In a somewhat surprising turn, Sen. Ben Sasse (R-NE) voted no on blocking President Trump from declaring an emergency on the border. Mr. Sasse can hardly be called a Trump supporter. In fact, he’s one of a handful of Republicans who has never been scared to oppose the President on policy. That makes his vote and reasoning all the more impactful in my view.
Here’s his statement.
Sasse's statement pic.twitter.com/zRmzbUTKdl
— Matt Lewis (@mattklewis) March 14, 2019
This is something I’ve been arguing for a while and I’m glad someone else far more important than myself is articulating it.
Trump is exercising authority given to him by Congress. Despite the hysterical protestations, he is not doing something unconstitutional. He is not being an autocrat (as David French asserted in his questionable analysis). Rather, he’s doing something he has the legal right to do as given to him by the legal act of Congressional legislation.
You might say he shouldn’t be able to do that. Then you need to reform the NEA itself. One of the most disturbing aspects of Trump’s Presidency is the court system’s penchant for applying special rules to him. Some jokingly call it “Trump law.” Things that former Presidents did suddenly become unconstitutional with the stroke of a pen by a partisan judge. For example, it is completely nonsensical for a judge to assert that Obama had the constitutional right to create DACA (he didn’t) but that Trump has no right to put an end to it (he does). Such discrepancies are an awful, unfair way for our government to operate and it undermines the power held by voters in choosing their representatives.
Congress is now trying to do the same thing, arbitrarily applying a standard because they dislike something the President is doing. Did Congress make a mistake abdicating their power over emergencies? Perhaps, but the way you remedy that is by taking it back. Yet, Democrats had no interest in doing that because they want to preserve the same power for themselves the next time there is a Democratic President. The Democratic caucus collectively scoffed at Mike Lee’s good faith attempt to reform the NEA and reign in not only Trump, but all future Presidents from exerting too much power within the executive branch. Their unwillingness to do that should tell you all you need to know about their true motivations.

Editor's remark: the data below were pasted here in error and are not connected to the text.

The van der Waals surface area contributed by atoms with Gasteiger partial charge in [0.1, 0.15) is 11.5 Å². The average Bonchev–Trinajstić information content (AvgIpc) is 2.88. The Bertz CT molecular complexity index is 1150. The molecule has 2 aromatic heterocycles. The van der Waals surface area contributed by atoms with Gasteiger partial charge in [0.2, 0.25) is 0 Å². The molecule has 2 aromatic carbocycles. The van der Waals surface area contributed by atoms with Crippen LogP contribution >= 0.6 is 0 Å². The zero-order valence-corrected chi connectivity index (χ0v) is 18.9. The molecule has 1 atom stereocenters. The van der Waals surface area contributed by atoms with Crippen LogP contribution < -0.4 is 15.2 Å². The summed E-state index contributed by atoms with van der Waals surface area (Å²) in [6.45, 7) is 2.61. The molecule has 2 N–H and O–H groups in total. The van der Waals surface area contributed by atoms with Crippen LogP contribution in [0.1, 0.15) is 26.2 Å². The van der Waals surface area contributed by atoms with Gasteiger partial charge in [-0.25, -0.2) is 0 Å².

While 12 Republicans voted yes today on singling out Trump’s declaration because their efforts at an alternative reform bill failed, I think that was the wrong decision. The ends can not justify the means. If you felt the NEA was the issue until that push failed, deciding that you are going to apply different standards to President Trump to get where you want is not right answer.
Sen. Sasse recognized that and he voted no because he didn’t want to be apart of pushing a bad solution conjured up by Nancy Pelosi for purely political, not principled, reasons. Compare that to Sen. Romney’s convoluted reasoning.
“I am seriously concerned that overreach by the executive branch is an invitation for further expansion and abuse by future presidents. … Where Congress has enacted a specific policy to consent to an emergency declaration would be both inconsistent with my beliefs and contrary to my oath to defend the Constitution,” Romney added.
In reality, Romney’s vote does absolutely nothing to stop future Presidents from abusing their authority because his vote did absolutely nothing to enact any limits on future Presidents. The Democrats are specifically keeping that power on tap for them to abuse the next go around and Romney thinks a press release is going to stop them? He’s not defending the constitution. He’s simply punting on the actual issue. Whereas Romney spits out some platitudes for public plaudits, Sasse isn’t afraid to cut to the heart of the matter and demand the proper action. Congressional members are often guilty of the type of obfuscating seen by Romney here, screaming “unconstitutional,” when in reality it’s their weakness to take back power they willingly gave up that is the problem.
If Congress truly cares about reigning in executive power, then they will all get behind Sasse’s push to narrow the NEA. If they don’t do so, then you can be assured that their concern is simply with sniping at Trump and not the U.S. Constitution.
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